Welcome to author Deborah Heal
Deborah Heal is the author of the young adult novel Time and Again. She lives in Waterloo, Illinois, where she enjoys reading, gardening, and learning about southern Illinois history. She is married and has three grown children, three grandchildren, and a canine buddy named Scout (a.k.a. Dr. Bob). Currently, she is working on book three in the Time and Again trilogy.
If you could travel in a Time Machine would you go back to the past or into the future?
Definitely the past. I’ve wanted my own WABAC machine for years so I could go back to see how it really was. I think the future would be way too scary to see. I’d rather be surprised about my future. You can read about that here.
What is one book everyone should read?
The Bible, of course. It’s filled with jewels of wisdom. One of my favorite stories is of Ruth in the Old Testament. It’s so romantic. I’m working on a modern re-telling of it, which I plan to complete when I finish my Time and Again series.
If you could meet one person who has died who would you choose?
I’d love to meet Abraham Lincoln so I could find out if he really was a vampire slayer. Just kidding. Lincoln has been my hero since I was a child and I discovered he had visited my village. You can read about that here. Since I haven’t been able to find a way to go back in time to meet him, I allowed my characters to in Time and Again. You can read about the Lincoln history behind the book here.
Any other books in the works? Goals for future projects?
Book three in the Time and Again series is coming along nicely, although I still don’t have a good title for it. I hope to have it ready for publication by May of 2013. Then, there’s that book on Ruth I was telling you about. After that, I plan to write a historical novel based on the pioneers who settled near where I now live. Southern Illinois is rich in history and I don’t suppose I could ever run out of great topics to explore.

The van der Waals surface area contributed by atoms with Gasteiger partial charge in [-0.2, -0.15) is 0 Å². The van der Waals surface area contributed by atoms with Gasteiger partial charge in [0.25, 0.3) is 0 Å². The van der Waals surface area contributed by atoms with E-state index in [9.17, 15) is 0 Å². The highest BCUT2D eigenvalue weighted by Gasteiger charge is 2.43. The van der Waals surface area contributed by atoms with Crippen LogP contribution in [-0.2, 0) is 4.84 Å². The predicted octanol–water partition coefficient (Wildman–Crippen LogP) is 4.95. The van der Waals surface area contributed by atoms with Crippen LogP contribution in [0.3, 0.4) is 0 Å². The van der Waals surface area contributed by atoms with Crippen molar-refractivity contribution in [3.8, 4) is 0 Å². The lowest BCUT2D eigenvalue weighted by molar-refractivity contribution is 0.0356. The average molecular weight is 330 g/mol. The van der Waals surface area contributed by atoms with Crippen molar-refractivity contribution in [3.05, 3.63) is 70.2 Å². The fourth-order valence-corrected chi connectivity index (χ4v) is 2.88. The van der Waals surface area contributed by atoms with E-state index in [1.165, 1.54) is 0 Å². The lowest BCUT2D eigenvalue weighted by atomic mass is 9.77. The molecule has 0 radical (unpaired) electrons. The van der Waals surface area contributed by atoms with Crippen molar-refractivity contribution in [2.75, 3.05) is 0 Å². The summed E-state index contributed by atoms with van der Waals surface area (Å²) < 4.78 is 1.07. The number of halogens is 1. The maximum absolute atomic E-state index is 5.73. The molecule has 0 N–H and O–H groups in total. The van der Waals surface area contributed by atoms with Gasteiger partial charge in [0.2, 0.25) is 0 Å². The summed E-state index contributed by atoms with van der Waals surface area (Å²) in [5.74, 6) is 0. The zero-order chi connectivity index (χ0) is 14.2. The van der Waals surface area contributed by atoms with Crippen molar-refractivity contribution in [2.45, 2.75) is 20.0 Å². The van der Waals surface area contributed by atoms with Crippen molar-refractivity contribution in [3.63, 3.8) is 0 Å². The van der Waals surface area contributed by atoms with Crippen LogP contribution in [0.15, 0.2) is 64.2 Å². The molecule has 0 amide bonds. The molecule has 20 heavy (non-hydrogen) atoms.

Tell us your most rewarding experience since being published.
I love it when people write reviews that show they “got it” or that they wanted to know what happened next to the characters. But my favorite experience to date was when a young reader told me she wrote a book review for Time and Again for her English class. Awesome!
What was your favorite book when you were a child/teen?
Parsifal Rides the Time Wave was the first time travel book I’ve ever read. (It’s still available on Amazon.com, by the way. You can even read the review I wrote for it.) In it the character gets to go back to Scotland to the time of Robert the Bruce. I’ve wanted to time travel ever since. You can read more about how books shaped my childhood here.
How did you know you should become an author?
I’ve wanted to be a writer ever since I was four. When my 8th grade teacher Mrs. Fite wrote encouraging words on my story, she ignited a dream. You can read about that here.
How do you react to a bad review?
I know that people’s reactions to book, movies, etc. vary so tremendously that it would be foolish to expect everyone to like my books. If I get a bad review, I analyze what that reader is telling me, because I want to always be learning more ways to improve as a writer. Of course, an author has to disagree sometimes with the critics.
What do you do in your free time?
I love to work in my garden and spend time with my husband and two canine buddies, Digger and Scout. And it goes without saying that I love to read.
Give us a glimpse into a typical day in your day starting when you wake up till you lie down again.
I am most fortunate to be able to structure my days the way I see fit, unlike millions of writers who must write in their spare time. After I feed my dogs and myself, I sit down at my computer with a cup of coffee to check my email (and Facebook of course). Then I make myself write for the rest of the morning no matter what else needs to be done, because I know that’s when I’m most creative. After a break for lunch I continue to write, even though my brain is usually more sluggish then. I know the main thing is to get the story on “paper.” I’ll revise and edit it the next morning when I’m fresh. Evenings are for relaxation and catching up with household chores. Sometimes I watch TV, but more often I end the day picking up whichever book I’m currently reading, because a day without reading would be dismal indeed.